Several financial services companies made Hove their base in the late 20th century. The Sussex Mutual Building Society's new head office on Western Road (1975), called "one of the finest new office buildings in the locality" in contemporary reports, is a well-lit slate-roofed building with a glazed clay mosaic mural depicting scenes from Sussex, designed by Philippa Threlfall.[85] The Alliance Building Society's three-storey steel-framed head office building at Hove Park was designed in the 1960s by Jackson, Greenen and Down, who gained the commission at the end of a competition started in 1956. It had strong horizontal lines offset by granite columns and tall, narrow steel-framed windows.[160] On its opening in 1967, it was anticipated to be "a great contribution to the architectural thought of the 20th century"; but by the 1980s it was derided as a "carbuncle" and a "white elephant", its stark Modernist form having dated badly. The merged and greatly enlarged Alliance & Leicester Building Society moved out in 1994 and the building was knocked down in 2001. David Richmond and Partners' £65 million "City Park" scheme, consisting of houses and three curved-roofed office blocks rising to four storeys, replaced it.[161] The Legal & General insurance company moved there from their earlier home at the former Hanningtons furniture depository on Montefiore Road (now the Montefiore Hospital); architects Devereux and Partners had "elegantly converted" this 1904 building for its new purpose in 1972.[162]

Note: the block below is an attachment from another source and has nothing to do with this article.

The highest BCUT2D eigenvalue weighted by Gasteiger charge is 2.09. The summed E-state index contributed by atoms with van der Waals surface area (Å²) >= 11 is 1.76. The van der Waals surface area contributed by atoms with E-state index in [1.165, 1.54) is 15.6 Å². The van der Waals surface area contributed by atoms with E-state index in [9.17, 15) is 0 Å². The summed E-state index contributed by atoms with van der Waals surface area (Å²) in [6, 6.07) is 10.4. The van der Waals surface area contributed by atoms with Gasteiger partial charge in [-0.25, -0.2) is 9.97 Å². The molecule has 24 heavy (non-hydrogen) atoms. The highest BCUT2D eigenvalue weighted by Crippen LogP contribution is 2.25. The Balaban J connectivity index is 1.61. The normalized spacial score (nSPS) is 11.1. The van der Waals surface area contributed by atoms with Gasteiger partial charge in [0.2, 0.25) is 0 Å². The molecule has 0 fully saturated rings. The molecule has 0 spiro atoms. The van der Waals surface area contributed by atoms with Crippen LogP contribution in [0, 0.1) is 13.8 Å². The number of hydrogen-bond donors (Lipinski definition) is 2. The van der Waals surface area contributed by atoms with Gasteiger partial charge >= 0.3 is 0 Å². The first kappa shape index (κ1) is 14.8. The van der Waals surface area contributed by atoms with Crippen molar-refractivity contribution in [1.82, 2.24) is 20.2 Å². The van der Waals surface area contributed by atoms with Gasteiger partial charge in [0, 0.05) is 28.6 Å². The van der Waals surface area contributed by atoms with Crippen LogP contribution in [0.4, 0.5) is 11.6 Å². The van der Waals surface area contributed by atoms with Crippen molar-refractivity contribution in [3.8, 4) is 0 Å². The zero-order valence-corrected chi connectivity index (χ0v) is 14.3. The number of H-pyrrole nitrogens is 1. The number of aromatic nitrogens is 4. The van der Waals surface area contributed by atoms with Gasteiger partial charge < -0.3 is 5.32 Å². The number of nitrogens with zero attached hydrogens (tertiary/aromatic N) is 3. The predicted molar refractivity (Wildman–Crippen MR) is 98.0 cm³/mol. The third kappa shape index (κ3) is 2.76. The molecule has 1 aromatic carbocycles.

High-tech offices of the 21st century include Exion 27 (built in 2001 by the Howard Cavanna consultancy), now used by the University of Brighton.[163] The exterior is panelled with aluminium cladding and has extensive areas of tinted glass. Structurally, the building is steel-framed with steel and concrete floors and a large brise soleil.[164][165] The "imposing" 28,000-square-foot (2,600 m2) building was the city's first ultramodern commercial property and was intended for mixed commercial and industrial use, but its completion coincided with a slump in demand for high-tech premises.[166]